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#1 (permalink) Old 04-12-2005, 11:59 AM
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Just changed the thermostat. Trying to refill the coolant, but hvaing difficulties.

What is the technique for proper bleeding? in what order?

fill coolant to cold mark, loosen bleed screw (nothing happens)
tighten cap and bleed screw back, start car, till overheat.
shut off, loosen bleed screw, sometimes some air comes out.
And the coolant goes in a little. I ran full heat, only cold air comes out.
How to properly get the AIR OUT?


97 328i
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#2 (permalink) Old 04-12-2005, 12:07 PM
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Go to www.pelicanparts.com and look for the tech pages.. there are a few good write ups on bleeding there to speak of...

Good Luck,

Les


1997 E36 M3 1990 E30 325i
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#3 (permalink) Old 04-12-2005, 12:26 PM
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I just read an article there. I have a 6 cylinder so the system is self bleeding. He said to pour coolant until it doesn't go in any more, remove bleed screw, keep adding coolant until all the air comes out. But the coolant doesn't go down for me. And the only way I get pressure going to the bleed screw is if the car overheats. The car does take in coolant, little by little, but I need running soon. Do you think its the head gasket?
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#4 (permalink) Old 04-12-2005, 12:48 PM
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I agree this the bleeding procedure You should have the ignition on and the heater set to full heat when you pour the coolant in, this is done with the engine not running and the bleed screw fully removed If you still don't get coolant coming out the bleed screw catch the screw by 2 threads start the engine with the rad cap off the coolant/air should come out the bleed screw and you should have a jet of coolant coming into the side of the rad side tank just under where the rad cap sits. Let the engine run at idle until your happy there's no more air in the system 2-3mins normally does it.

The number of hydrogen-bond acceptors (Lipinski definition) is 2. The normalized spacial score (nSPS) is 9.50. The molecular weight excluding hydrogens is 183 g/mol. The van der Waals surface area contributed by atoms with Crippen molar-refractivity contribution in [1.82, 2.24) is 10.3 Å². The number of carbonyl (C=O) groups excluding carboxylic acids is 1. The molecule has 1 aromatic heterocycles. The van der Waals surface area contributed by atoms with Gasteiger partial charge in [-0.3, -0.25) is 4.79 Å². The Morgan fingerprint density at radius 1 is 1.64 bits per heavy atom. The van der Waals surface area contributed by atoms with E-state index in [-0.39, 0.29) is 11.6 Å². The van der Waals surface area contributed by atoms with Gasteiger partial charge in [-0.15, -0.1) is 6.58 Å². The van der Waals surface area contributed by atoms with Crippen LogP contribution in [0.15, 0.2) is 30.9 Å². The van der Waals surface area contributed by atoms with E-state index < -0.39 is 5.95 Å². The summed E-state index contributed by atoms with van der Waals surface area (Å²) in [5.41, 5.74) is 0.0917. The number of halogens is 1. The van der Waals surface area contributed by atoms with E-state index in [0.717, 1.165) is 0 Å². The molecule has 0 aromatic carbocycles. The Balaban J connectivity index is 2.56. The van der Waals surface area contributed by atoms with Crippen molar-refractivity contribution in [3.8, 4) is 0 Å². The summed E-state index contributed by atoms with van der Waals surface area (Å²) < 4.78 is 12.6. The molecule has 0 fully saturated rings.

If you don't get flow to the screw and side tank have a look at the water pump the impellers break-up.
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#5 (permalink) Old 04-12-2005, 12:49 PM
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Quote:
Originally posted by vmelikRUS@Apr 12 2005, 12:26 PM
I just read an article there. I have a 6 cylinder so the system is self bleeding. He said to pour coolant until it doesn't go in any more, remove bleed screw, keep adding coolant until all the air comes out. But the coolant doesn't go down for me. And the only way I get pressure going to the bleed screw is if the car overheats. The car does take in coolant, little by little, but I need running soon. Do you think its the head gasket?
[snapback]330823[/snapback]

Try taking the cap off the over-flow and then pouring in coolant. You can try pouring coolant in the car while the engine is running, if you chose to do this, TURN OFF THE CAR if it's obivously not working.

Anyone here think his thermostat might be closed?
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#6 (permalink) Old 04-12-2005, 01:07 PM
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[/quote]
Anyone here think his thermostat might be closed?
[snapback]330842[/snapback]
[/quote]